Friday, 1 July 2011

We're Going On A Weasel Hunt.

Let's play the great Weasel Word Game!

See how many phrases in the next few paragraphs that you should never use in an interview situation… Go on, print it out and see if you can find them all.

A growing body of evidence has shown that the vast majority of people have come to see that media training is of value. People say that up to 80% of what they learn can be used in practise. Now, critics claim that this isn't the case, but clearly it stands to reason that 4 out of 5 people would agree that they are wrong.

It has been mentioned that more people are using training as a way to improve their working lives and nothing will give the results that training can. Even though popular wisdom comes down on the side of more training as often as possible, common sense has it that just an increase of 50% can benefit businesses; experience shows us this.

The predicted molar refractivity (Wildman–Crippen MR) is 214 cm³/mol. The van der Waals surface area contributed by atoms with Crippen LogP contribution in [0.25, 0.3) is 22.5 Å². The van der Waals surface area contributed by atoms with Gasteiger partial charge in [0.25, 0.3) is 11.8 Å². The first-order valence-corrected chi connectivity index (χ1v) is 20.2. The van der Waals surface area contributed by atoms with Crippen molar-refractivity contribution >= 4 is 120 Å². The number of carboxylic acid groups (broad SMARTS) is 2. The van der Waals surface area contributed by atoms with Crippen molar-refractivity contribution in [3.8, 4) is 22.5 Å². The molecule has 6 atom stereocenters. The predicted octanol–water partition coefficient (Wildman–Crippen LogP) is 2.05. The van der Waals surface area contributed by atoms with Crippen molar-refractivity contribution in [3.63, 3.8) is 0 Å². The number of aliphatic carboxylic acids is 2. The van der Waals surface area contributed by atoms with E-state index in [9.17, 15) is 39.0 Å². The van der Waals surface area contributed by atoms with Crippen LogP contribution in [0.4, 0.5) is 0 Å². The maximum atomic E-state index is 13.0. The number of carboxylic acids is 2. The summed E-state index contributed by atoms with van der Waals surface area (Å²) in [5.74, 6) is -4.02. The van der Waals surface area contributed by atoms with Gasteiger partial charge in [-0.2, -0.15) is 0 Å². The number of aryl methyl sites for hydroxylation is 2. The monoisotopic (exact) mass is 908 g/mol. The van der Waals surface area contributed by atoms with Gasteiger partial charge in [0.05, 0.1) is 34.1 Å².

It stands to reason that you will be better off after changing the way that you work. By replacing existing personnel with more flexible working practices then you're able to streamline the whole process, whilst reducing ill feeling by nearly three quarters.

In the past, mistakes were made, and those mistakes are being studied. We are aware that there has been a lot of research in this area. It was noted, however, that almost 30 of the people who responded were satisfied by the action taken. Studies show that number is more than enough people to be officially recognised.

So there you have it. How many weasel words did you spot?*

If your answers, press releases, posts or tweets contain any of those phrases without then going into specifics then you need to have a re-write. If you inadvertently rely on these phrases in an interview be prepared to back them up, any journalist worth their salt loves to go weasel hunting.

*29... probably.

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